That’s when MEA UniServ Director Tim Russ suggested she apply for duty disability retirement, “a long and daunting process that is essentially admitting her career was over,” Russ said. “It took several months of communication and advocacy to get her on the journey.”
The legal threshold for drawing early retirement is “total and permanent” disability which is a loaded term emotionally, Russ added. Gougeon-Catarino admitted it was difficult to accept.
“I used to be super-mom and super-teacher—in at 6:30 in the morning, not leaving until 5:15 when I had to pick up my son at daycare, come home, make a home-cooked meal, play with him, and get up the next morning to do it all again,” she said. “Who am I now if I’m not a teacher?”
But she had to face reality. Always frugal, she knew savings wouldn’t last long without income. When she finally agreed to apply for disability retirement, Russ helped her through the process.
Several months later, the answer came back from the Independent Medical Advisor at the state’s Office of Retirement Services: Denied. A separate application for Social Security disability was also turned down. Then her Workers’ Compensation benefits were terminated.
“It was really scary,” she said.
It took more than one year and two four-inch binders of medical records and documentation for her MEA-provided attorney, Karen Schneider, to put together Gougeon-Catarino’s appeal on behalf of MEA.
“It is time-consuming and complex, and you have to be dogged,” Schneider said. “It’s a little bit like fighting City Hall. Most people don’t have either the background or the knowledge of what they need to do, and they just give up.”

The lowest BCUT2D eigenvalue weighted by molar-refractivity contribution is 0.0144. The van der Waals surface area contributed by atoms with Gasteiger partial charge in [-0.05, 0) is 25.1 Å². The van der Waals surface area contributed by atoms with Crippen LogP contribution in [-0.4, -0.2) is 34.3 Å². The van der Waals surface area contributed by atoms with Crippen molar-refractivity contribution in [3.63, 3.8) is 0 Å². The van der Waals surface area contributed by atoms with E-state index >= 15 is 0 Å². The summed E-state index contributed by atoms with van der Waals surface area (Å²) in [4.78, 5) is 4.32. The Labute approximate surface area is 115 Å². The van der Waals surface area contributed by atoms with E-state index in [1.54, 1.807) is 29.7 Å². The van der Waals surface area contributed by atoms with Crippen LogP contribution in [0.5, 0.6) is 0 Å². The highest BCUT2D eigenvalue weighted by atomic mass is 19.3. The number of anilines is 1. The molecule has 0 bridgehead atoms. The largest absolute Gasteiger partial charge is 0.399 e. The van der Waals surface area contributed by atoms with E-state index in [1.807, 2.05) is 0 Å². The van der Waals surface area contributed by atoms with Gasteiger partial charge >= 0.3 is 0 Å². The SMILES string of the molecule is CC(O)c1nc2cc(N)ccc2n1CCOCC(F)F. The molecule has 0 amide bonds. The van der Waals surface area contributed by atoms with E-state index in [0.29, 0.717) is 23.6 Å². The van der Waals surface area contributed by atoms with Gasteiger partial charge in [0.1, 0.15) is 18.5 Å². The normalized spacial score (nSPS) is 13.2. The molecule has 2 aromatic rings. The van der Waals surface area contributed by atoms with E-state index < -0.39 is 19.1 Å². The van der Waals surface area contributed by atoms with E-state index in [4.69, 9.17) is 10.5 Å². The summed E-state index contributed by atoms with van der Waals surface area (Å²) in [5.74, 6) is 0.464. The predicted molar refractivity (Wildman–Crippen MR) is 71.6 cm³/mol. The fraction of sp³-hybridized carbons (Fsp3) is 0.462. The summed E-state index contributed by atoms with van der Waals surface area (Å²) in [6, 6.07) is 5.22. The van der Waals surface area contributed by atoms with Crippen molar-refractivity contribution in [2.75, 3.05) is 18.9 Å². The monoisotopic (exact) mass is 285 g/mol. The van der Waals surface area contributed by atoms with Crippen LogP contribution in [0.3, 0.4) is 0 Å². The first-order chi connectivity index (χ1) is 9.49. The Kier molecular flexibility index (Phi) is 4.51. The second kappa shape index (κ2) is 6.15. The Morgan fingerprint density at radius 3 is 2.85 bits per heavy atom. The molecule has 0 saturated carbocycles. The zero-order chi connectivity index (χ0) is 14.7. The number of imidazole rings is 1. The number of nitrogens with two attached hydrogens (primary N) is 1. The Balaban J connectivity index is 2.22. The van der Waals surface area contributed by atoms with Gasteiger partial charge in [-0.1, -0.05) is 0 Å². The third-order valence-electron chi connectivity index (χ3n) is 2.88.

At the end of October, one day after her birthday, Gougeon-Catarino got a decision on her disability retirement appeal: Granted. With 23 years of service. She would also have access to health care as a result.
“I’m a fighter, and I wasn’t going to give up, and it finally feels like it’s all been worthwhile,” she said. “Now I tell all my colleagues that are still teaching, ‘Keep paying your union dues. You never know when you’re going to need it, and when I needed it they were there 100 percent.’”
A QUIETER part of her battle has been internal. Gougeon-Catarino was always the kind of teacher who enjoyed building relationships with students, getting to know them and letting them know her, discussing meaningful issues in class, laughing a lot and showing she cared.
But for the first few months after her injury, she was just angry. “The constant headaches, the fatigue, all the things I was missing out on with my son. Everything. I was frustrated.”
It hit her one night, she said: “I thought, This is ridiculous. You’re not getting anywhere by being mad and focusing on what you can’t do. So I challenged myself to focus on what I did still have, what I could still do, and I started every night writing down at least one.”
On her worst days, in pain or unable to function, she might only write down “warm house to live in” or “food in the fridge.” But the gratitude journal helped her believe things would work out.
A brain injury support group and her church community gave her a place to give and receive support. To combat isolation, she tried making friendly conversation with people when she was out and about.
And she found volunteer opportunities that made her feel like a teacher again—supplying books to residents of a homeless shelter once a week, mentoring a second grader at her son’s school, tutoring two students in reading, ministering to jail inmates, and helping a human trafficking survivor with English skills.
Sometimes she has to cancel activities if she’s having a “bad brain day,” but people are understanding. “I’m finding new ways to be productive,” she said.
“This has been quite a journey, but it’s opened up other possibilities and I feel good about it. My life has meaning and purpose again.”